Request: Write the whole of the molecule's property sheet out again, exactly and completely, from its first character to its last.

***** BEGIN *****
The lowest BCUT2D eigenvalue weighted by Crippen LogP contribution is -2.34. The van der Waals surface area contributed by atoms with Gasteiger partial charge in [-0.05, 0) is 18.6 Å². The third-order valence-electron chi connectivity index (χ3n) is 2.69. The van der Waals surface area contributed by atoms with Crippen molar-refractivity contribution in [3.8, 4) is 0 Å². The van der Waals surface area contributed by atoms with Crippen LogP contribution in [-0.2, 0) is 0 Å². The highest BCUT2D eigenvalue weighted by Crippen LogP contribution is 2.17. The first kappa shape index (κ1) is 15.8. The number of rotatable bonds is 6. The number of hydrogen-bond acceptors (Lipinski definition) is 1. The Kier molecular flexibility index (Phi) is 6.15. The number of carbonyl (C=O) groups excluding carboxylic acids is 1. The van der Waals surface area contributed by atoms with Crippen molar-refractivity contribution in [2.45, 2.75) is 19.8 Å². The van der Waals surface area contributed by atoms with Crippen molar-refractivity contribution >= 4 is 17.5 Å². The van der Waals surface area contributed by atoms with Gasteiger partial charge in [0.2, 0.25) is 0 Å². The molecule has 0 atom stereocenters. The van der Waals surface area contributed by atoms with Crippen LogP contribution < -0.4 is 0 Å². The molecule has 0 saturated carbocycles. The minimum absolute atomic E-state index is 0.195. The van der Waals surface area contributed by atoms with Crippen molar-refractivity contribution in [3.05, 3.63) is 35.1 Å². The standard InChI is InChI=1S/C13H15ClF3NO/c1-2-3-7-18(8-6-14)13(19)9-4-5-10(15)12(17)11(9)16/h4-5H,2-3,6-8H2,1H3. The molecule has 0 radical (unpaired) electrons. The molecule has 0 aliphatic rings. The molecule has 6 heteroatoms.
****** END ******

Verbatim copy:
The lowest BCUT2D eigenvalue weighted by Crippen LogP contribution is -2.34. The van der Waals surface area contributed by atoms with Gasteiger partial charge in [-0.05, 0) is 18.6 Å². The third-order valence-electron chi connectivity index (χ3n) is 2.69. The van der Waals surface area contributed by atoms with Crippen molar-refractivity contribution in [3.8, 4) is 0 Å². The van der Waals surface area contributed by atoms with Crippen LogP contribution in [-0.2, 0) is 0 Å². The highest BCUT2D eigenvalue weighted by Crippen LogP contribution is 2.17. The first kappa shape index (κ1) is 15.8. The number of rotatable bonds is 6. The number of hydrogen-bond acceptors (Lipinski definition) is 1. The Kier molecular flexibility index (Phi) is 6.15. The number of carbonyl (C=O) groups excluding carboxylic acids is 1. The van der Waals surface area contributed by atoms with Crippen molar-refractivity contribution in [2.45, 2.75) is 19.8 Å². The van der Waals surface area contributed by atoms with Crippen molar-refractivity contribution >= 4 is 17.5 Å². The van der Waals surface area contributed by atoms with Gasteiger partial charge in [0.2, 0.25) is 0 Å². The molecule has 0 atom stereocenters. The van der Waals surface area contributed by atoms with Crippen LogP contribution < -0.4 is 0 Å². The molecule has 0 saturated carbocycles. The minimum absolute atomic E-state index is 0.195. The van der Waals surface area contributed by atoms with Crippen molar-refractivity contribution in [3.05, 3.63) is 35.1 Å². The standard InChI is InChI=1S/C13H15ClF3NO/c1-2-3-7-18(8-6-14)13(19)9-4-5-10(15)12(17)11(9)16/h4-5H,2-3,6-8H2,1H3. The molecule has 0 radical (unpaired) electrons. The molecule has 0 aliphatic rings. The molecule has 6 heteroatoms.